Ms. Bechtel, who is from Indiana, says she hopes her friends at Wellesley will not dismiss the part of the United States that they call "flyover country."
"I am so afraid that my Wellesley classmates are not going to talk to anyone, because when I think about what changed my world view – like Hillary, I was a Republican in high school – is that people were willing to talk to me and not call me racist if I didn't know the difference between Latino and Hispanic," she says.
Crossing divides, one feminist at a time
Perhaps the most powerful analytical tool that feminism offers is that of measuring the small, personal experience against the political – discovering where it rings untrue, where it falls short, where it matches. It's something that professors at Wellesley teach.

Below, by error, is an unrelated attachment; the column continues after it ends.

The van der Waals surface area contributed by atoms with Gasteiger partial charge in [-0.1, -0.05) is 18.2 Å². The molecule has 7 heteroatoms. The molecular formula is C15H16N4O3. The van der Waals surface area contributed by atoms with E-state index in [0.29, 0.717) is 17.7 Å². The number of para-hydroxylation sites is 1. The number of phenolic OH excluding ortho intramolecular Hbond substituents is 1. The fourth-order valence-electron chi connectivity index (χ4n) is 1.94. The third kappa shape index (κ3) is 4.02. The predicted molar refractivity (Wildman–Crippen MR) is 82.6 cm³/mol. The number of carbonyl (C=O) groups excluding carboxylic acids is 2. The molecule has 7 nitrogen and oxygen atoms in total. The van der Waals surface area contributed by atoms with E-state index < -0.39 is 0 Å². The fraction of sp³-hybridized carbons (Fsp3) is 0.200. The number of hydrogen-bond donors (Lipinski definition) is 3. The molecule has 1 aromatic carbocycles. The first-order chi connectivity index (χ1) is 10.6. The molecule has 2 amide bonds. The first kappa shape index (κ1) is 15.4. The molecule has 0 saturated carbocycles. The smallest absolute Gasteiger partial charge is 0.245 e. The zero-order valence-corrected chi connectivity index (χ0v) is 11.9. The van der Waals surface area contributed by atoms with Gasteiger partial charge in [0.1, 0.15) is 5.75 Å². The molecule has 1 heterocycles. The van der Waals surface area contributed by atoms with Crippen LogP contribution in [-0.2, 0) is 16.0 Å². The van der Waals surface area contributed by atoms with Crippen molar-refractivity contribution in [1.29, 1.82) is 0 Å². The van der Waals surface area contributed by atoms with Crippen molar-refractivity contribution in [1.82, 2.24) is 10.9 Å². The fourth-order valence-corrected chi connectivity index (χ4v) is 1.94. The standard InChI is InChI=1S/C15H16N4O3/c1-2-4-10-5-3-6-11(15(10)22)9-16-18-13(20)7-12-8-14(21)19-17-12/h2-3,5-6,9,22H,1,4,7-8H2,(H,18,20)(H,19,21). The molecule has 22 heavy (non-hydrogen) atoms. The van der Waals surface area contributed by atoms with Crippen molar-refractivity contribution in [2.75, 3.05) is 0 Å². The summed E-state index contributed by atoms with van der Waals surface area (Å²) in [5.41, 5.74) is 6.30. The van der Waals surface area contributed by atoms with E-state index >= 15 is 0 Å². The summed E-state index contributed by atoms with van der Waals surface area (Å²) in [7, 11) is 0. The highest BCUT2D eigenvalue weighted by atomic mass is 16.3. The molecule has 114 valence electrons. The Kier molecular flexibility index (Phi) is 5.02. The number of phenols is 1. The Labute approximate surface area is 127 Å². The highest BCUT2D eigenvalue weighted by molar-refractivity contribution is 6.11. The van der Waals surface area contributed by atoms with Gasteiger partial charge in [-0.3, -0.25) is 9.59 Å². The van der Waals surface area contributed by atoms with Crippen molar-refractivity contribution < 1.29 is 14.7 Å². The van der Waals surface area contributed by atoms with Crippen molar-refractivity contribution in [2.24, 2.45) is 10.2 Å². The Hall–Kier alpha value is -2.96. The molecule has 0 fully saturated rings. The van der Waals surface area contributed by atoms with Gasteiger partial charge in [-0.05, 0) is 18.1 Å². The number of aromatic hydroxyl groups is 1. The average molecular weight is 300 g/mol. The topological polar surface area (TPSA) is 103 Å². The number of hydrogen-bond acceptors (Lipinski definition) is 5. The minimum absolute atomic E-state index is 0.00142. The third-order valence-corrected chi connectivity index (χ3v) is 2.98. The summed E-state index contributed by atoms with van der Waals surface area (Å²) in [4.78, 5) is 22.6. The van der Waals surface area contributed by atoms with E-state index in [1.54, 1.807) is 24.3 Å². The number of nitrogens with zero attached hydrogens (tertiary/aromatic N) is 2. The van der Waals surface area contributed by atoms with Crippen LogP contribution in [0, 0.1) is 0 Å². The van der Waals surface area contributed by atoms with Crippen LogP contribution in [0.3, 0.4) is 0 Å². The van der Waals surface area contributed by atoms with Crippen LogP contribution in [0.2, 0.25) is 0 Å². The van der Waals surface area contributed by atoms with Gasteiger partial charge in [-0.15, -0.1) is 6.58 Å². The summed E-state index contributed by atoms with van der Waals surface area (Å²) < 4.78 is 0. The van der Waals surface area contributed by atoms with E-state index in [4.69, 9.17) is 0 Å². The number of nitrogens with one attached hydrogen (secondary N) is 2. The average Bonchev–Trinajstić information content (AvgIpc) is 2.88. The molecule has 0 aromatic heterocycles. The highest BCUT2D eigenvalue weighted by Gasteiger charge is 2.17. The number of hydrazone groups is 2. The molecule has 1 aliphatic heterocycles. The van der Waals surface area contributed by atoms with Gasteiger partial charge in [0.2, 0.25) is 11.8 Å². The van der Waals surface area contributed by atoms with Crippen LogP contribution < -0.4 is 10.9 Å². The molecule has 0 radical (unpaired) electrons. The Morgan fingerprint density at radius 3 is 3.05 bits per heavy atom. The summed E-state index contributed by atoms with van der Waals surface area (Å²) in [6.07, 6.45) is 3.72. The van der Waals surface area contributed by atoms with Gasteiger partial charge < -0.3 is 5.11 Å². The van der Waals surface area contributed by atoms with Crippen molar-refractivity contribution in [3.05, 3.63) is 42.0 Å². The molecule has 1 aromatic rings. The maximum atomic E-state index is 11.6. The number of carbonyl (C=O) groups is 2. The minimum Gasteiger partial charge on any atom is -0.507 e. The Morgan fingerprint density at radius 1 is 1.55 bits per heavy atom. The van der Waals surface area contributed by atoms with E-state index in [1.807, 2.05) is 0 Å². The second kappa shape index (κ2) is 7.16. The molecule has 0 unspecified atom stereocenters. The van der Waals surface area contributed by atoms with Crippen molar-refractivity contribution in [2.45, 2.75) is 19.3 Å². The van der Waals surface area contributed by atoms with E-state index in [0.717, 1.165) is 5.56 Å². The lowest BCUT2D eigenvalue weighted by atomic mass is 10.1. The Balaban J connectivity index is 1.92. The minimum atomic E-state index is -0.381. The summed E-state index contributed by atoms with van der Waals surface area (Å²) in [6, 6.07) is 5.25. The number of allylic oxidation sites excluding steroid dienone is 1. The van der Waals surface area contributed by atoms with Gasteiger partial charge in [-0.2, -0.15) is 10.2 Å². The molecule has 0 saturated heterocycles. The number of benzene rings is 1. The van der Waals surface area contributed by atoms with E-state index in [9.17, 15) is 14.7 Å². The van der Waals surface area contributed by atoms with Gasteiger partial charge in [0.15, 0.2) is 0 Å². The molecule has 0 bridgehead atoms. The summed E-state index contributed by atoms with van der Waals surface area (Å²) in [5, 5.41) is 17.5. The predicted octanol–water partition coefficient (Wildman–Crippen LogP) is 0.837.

"There is a reason that the phrase 'the personal is political' has remained so cognizant and so important," says Irene Mata, an associate professor of women's and gender studies. "If you are in a classroom and you are having really complicated discussions about race or really difficult discussions around class privilege or first-generation students, you may not understand that experience. If we are going to challenge how we see the world, we have to challenge our experience in the world."
Personal experience might not be a lot to hang a dialogue on, but it could be a start.
One evening at Wellesley I find myself listening to a couple of dozen women attend a meeting of the College Democrats.